Pandemic –

This one from the Science Museum in the UK is a bit like “Gizmos and Gadgets”. You have to manoeuvre a ball past obstacle using some principles of physics. As a neat twist you can also create new configurations of obstacles to play yourself or send to friends:

Launchball –

Top 100 Software Tools for Learning and Productivity

Oh, hey. I have been meaning to post this link for while. Here is a list of the top 100 software tools selected by learning professionals (i.e. people in the education community). Lots of free tools are listed here. Some will be quite familiar to you but others may be new.

The list is here.

I have tried out some of the less commonly known tools (i.e. tools other than WordPress, Skype, GoogleMaps, etc.).  Of these:

Audacity– the digital sound editing tool provides tremendous functionality and is also easy to use.

diigo– is a “social annotation” tool i.e. it lets you mark up web pages and share those marked-up pages with your friends and colleagues. Pretty useful for discussions about design and content though I really haven’t had a chance to use it (is that because I don’t have any friends )-:  ).

Tiddlywiki– is personal wiki tool i.e. you can download a wiki template and use it for creating hyperlinked documents. It is basically an html file with some Java Script and the template file size is only 269 kB. In essence you can do pretty much the same kind of stuff with Microsoft Word and its hyperlinking capability but Tiddlywiki is a bit easier to use in this manner, is free, and you only need a browser to use it.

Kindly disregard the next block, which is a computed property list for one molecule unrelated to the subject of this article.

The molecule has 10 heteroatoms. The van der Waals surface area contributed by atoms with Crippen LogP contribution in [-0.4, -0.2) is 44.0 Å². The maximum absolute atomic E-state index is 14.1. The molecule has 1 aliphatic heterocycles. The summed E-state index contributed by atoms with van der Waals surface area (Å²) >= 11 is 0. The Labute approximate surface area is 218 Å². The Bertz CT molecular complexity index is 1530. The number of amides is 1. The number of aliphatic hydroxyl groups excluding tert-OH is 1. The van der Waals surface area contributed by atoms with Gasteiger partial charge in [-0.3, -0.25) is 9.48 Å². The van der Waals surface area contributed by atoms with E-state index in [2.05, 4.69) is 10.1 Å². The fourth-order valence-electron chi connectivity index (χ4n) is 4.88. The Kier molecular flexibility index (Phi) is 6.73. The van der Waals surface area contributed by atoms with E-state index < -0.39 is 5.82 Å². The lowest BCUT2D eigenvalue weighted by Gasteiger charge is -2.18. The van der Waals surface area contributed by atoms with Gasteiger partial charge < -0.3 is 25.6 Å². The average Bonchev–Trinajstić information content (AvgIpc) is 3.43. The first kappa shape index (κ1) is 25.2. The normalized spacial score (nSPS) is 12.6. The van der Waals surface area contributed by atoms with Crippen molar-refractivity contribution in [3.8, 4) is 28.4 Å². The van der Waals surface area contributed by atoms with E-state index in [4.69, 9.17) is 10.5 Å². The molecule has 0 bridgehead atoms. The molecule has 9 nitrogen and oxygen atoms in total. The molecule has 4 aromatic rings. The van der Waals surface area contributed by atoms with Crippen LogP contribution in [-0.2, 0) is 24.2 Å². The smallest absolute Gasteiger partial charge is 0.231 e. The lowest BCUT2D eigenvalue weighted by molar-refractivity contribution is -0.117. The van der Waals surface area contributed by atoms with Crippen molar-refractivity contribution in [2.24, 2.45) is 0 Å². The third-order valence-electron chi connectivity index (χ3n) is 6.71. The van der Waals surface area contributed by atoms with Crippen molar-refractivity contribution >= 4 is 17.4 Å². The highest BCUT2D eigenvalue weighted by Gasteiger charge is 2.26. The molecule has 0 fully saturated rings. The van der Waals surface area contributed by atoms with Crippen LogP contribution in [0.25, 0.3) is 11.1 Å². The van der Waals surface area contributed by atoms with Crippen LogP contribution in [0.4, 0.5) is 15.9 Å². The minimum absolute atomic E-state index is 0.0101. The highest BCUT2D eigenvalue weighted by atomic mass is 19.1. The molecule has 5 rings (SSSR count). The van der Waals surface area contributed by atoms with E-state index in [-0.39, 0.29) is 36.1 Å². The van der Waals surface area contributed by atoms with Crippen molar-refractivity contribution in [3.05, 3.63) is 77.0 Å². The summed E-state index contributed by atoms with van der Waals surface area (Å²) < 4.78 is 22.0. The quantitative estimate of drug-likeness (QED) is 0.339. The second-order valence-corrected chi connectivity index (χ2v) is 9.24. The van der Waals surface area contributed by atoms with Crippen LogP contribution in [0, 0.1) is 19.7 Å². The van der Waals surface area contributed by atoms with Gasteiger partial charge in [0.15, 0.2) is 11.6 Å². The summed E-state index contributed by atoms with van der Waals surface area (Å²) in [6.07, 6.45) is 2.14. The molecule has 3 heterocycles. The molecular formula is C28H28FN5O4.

You do know that there are MS Office-compatible free suites available, right? Some are listed in this Top 100 list; have a look.

Not quite a double helix: Watson on race and Crick on consciousness

Hi, I haven’t been posting much (too much “real” work and other activity (-:  )  but here are a few snippets that may interest you. (By the way, I post some material at Qiyas as well so you may want to drop in there too). 

You may have heard about DNA co-discoverer Jim Watson’s comments about differences in the intelligence of various races. Well, that has created quite a flap, as you can imagine. I have not followed the issue but the original remarks are reported here, and there are additional reports here, here, here, and here. In all of this brouhaha it is difficulty to tease apart science from prejudice from hype. You can listen to a discussion about this flap in the Guardian’s weekly science podcast.

Interestingly you can also listen to ideas about consciousness from Watson’s old colleague and DNA co-discoverer Francis Crick, in this podcast. Wonder what Crick thinks of Watson’s remarks.

His Last Lecture

Prof. Randy Pausch is living out the last few weeks of his life.

He is only 46.

Prof. Pausch is professor of Computer Science at Carnegie Mellon University and co-founder of the CMU’s Entertainment Technology Center (ETC), which is a collaboration of the School of Computer Science and the College of Fine Arts at CMU. ETC already has a branch campus in Adelaide, Australia, and will soon have branches in Korea and Singapore.

Prof. Pausch is also the director of Alice, a freely downloadable software system for teaching computer programming in a 3D graphical environment, and which will soon feature characters from the SIMS video game. He is also the creator of a project course on building immersive, interactive virtual worlds.

Prof. Pausch’s lecture is about achieving one’s childhood dreams. He really wrote the material for his three very young children but he also shared it with students, colleagues, and friends, more than 450 of whom came to hear him. You can listen to the lecture too, here.

Let’s salute the man – for his achievements and fortitude. May his days be filled with peace and love.